Credit: Darrow Montgomery

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How hard could it possibly be for D.C. to get a new grocery store built in Ward 7, where residents have been clamoring for more fresh food options for decades? If the saga of the Capitol Gateway Marketplace project is any indication, it looks damn near impossible.

The District is currently engaged in a three-way battle with its own public housing authority and a Baltimore-based developer to try and make progress at the Northeast site, where two different mayors have spent the better part of the past 11 years trying to see a mixed-use project (complete with a new grocer) come to fruition. The city is currently trying to seize the land owned by the D.C. Housing Authority via eminent domain, a strategy cooked up by Mayor Muriel Bowser and her team last year, but the resulting legal battle has gotten ugly in recent months. It seems increasingly likely to Loose Lips that progress is still years away. Court documents and internal DCHA memos detail a bruising dispute over the long-stalled project.

And all this ugliness shines a light on the city government’s problematic relationship with DCHA, pointing to why the state of public housing in the District remains so dreadful. The housing authority controls this valuable piece of property, located adjacent to the Capitol Heights Metro station on the city’s eastern border, because it used to be home to a variety of public housing properties that were torn down and slated for redevelopment two decades ago. But DCHA could never manage to fulfill its stated mission and actually build any public housing there. Instead, the city stepped in and tried to wrest control of the land for its own purposes, sparking a legal firefight in the process.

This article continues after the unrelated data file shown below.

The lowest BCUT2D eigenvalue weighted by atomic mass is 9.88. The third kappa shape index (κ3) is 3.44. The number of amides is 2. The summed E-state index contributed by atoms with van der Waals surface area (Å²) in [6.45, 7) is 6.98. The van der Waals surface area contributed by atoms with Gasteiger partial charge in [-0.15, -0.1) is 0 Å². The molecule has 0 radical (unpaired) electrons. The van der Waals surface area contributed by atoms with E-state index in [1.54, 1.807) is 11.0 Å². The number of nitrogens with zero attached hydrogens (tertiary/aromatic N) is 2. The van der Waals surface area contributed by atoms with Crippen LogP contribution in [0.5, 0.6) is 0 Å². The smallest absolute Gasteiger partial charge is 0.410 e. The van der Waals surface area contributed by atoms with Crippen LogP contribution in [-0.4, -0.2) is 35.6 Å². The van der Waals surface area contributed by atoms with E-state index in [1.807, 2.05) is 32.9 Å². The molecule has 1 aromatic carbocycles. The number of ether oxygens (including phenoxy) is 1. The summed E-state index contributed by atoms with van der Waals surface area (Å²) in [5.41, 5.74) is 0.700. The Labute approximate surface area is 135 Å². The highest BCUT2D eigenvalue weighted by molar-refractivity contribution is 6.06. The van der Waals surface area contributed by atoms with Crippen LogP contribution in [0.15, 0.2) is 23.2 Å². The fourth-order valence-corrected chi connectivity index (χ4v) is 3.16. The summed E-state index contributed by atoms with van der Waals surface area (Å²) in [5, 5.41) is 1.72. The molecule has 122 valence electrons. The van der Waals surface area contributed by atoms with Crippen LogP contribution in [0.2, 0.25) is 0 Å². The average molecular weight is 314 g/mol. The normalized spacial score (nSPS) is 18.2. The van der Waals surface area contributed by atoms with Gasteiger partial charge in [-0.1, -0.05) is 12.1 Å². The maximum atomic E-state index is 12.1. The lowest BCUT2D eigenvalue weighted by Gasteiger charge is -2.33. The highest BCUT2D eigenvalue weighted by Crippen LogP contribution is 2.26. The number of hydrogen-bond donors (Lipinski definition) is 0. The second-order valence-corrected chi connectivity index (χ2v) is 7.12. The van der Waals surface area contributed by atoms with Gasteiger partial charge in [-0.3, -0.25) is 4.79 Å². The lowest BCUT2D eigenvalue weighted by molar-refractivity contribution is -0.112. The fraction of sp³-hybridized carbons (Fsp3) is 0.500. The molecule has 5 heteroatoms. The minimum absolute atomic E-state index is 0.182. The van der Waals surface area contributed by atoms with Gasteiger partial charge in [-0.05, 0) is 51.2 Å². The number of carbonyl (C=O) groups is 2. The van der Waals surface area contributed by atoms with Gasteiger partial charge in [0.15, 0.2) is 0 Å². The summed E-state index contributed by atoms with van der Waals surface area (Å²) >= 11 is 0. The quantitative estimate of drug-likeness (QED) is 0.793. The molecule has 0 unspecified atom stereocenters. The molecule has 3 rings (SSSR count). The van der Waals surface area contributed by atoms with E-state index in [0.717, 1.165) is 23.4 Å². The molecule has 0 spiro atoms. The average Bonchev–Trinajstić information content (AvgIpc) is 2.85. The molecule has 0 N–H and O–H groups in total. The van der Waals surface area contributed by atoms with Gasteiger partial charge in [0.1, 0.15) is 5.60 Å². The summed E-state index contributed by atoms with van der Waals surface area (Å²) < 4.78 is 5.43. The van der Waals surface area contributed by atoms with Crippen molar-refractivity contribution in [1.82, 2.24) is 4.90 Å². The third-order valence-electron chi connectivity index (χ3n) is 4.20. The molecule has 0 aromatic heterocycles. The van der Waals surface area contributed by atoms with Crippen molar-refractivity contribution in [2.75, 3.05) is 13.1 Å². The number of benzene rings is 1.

“You have an entity that is, in theory, responsible for doing this stuff: Why not use them and let them do their job?” wonders Bill Slover, a former member of DCHA’s governing board recently ousted for raising questions about disputes just like this one. “It’s just a bully tactic that opens the door to what we already know: There’s no partnership between the city and housing authority.”

Before this article published, a DCHA spokesperson declined to comment on the project, citing the ongoing litigation, and a spokesperson for the Office of the Deputy Mayor for Planning and Economic Development, which is managing the project for the city, did not respond to requests for comment. After this article ran, DCHA Chief Operating Officer Rachel Joseph sent a lengthy email statement to LL, copying several DMPED employees, insisting that “the relationship between DCHA and D.C. government is not adversarial” and is, in fact, “the best that it has been in years.”

“It’s not accurate to say that our negotiations to determine a fair price stand in the way of or delay the grocery store,” Joseph wrote. “The plans for the grocery store can move forward as parties continue the negotiations and court process related to the fair price for the property.”

Others, having reviewed the history of the back-and-forth between DCHA and the District on the project, are not so sure.

“Given the urgent need for investment in the Capitol Gateway community and the potential benefit that investment could have on the lives of Black residents, it is troubling and unclear that DCHA, an independent authority of the District government, is choosing not to exercise its power,” the Council Office of Racial Equity wrote in an analysis of legislation authorizing the eminent domain action. “The mayor is right in her claim that ‘absent intervention by the District, residents near Capitol Gateway will likely remain robbed of the right to a full-service grocery store’…Unfortunately, DCHA is an accomplice to the robbery being committed.”